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saturation painting tutorial

Special Layer/Special Colors

Just like with luminosity painting, saturation painting requires a special layer to work. In this case it's an empty pixel containing layer with the blending mode changed from Normal to Saturation. To make it, use the menu command Layer > New Layer. When the dialog box opens, use the drop-down menu to change the blending mode to Saturation (Figure 2). You can also give the layer a new name ("Saturation-painting" for example) if you choose. It's usually best to put this new layer at the top of the layer stack, so if it's not there, drag and drop it to the top.

Figure 2

The Saturation blending mode is very important here. Photoshop defines the Saturation blending mode as creating "a result color with the luminance and hue of the base color and saturation of the blend color." In other words, anything painted on this layer will have the color (hue) and brightness (luminance) of the original image. The "blend color" will be the color of paint painted on this layer, and it's only the saturation of this blend color that gets transmitted to the image. A saturated color painted on this layer will increase the saturation of the underlying color. Painting an unsaturated color will decrease it.

This layer can obviously then be very useful then for controlling saturation, increasing it or decreasing it, in specific parts of the image. By painting just those areas where a change in color saturation is desired with an appropriately saturated (or unsaturated) color, the underlying saturation of just that area is affected. A photographer using the mouse can easily add or remove saturation exactly where they want on their image.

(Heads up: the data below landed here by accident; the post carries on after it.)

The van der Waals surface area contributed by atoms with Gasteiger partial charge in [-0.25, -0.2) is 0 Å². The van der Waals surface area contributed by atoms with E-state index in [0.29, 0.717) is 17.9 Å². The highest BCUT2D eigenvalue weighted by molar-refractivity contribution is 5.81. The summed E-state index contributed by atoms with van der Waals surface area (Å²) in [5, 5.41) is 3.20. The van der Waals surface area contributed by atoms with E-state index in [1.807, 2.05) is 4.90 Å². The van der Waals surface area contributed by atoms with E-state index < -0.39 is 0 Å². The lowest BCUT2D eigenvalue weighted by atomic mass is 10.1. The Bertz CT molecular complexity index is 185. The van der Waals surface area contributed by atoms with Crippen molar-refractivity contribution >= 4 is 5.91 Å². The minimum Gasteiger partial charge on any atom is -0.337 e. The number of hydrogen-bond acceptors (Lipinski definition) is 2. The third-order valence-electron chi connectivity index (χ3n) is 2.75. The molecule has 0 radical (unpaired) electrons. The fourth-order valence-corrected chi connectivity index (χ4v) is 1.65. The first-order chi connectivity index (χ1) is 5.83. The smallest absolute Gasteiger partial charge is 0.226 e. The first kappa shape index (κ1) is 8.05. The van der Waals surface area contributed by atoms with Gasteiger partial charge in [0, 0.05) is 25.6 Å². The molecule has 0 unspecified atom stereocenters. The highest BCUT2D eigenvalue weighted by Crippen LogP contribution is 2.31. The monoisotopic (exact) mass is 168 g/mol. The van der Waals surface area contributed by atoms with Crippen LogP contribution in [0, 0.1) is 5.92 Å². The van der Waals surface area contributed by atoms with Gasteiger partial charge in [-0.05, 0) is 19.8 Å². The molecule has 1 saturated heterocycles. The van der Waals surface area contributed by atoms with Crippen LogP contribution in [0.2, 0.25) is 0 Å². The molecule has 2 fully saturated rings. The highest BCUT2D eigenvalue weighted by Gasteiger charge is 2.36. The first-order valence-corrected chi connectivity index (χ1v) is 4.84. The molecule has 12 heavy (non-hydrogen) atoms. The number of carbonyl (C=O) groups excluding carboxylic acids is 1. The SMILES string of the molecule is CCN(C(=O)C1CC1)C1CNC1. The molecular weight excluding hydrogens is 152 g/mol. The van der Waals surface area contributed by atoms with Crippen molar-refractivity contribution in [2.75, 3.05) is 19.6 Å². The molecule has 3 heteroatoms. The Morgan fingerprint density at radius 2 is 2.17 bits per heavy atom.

Now what about the special colors? For saturation painting, only two are need—a very saturated color—red, for example—and a totally unsaturated color—gray. Painting a saturated color on this layer, like 100% red (RGB=255,0,0), will increase the saturation of the color under the paint. Painting an unsaturated color, like gray (RGB=128,128,128), will decrease the saturation. The colors themselves, red and gray, will not show up in the image since the layer's Saturation blending mode insures that only these colors' saturation affects the original colors in the image underneath the layer. While any color can be painted on this layer, sticking with one saturated color and one unsaturated colors helps to keep things simple for saturation painting.

Below is a link to a downloadable Photoshop action that creates the saturation painting setup. It puts a blank layer with Saturation blending mode at the top of the layer stack and makes the foreground color 100% red (RGB=255,0,0) and the background color gray (RBG=128,128,128). You may download it, load it into Photoshop's Action palette/panel, and run it to complete these steps.


Saturation-painting layer action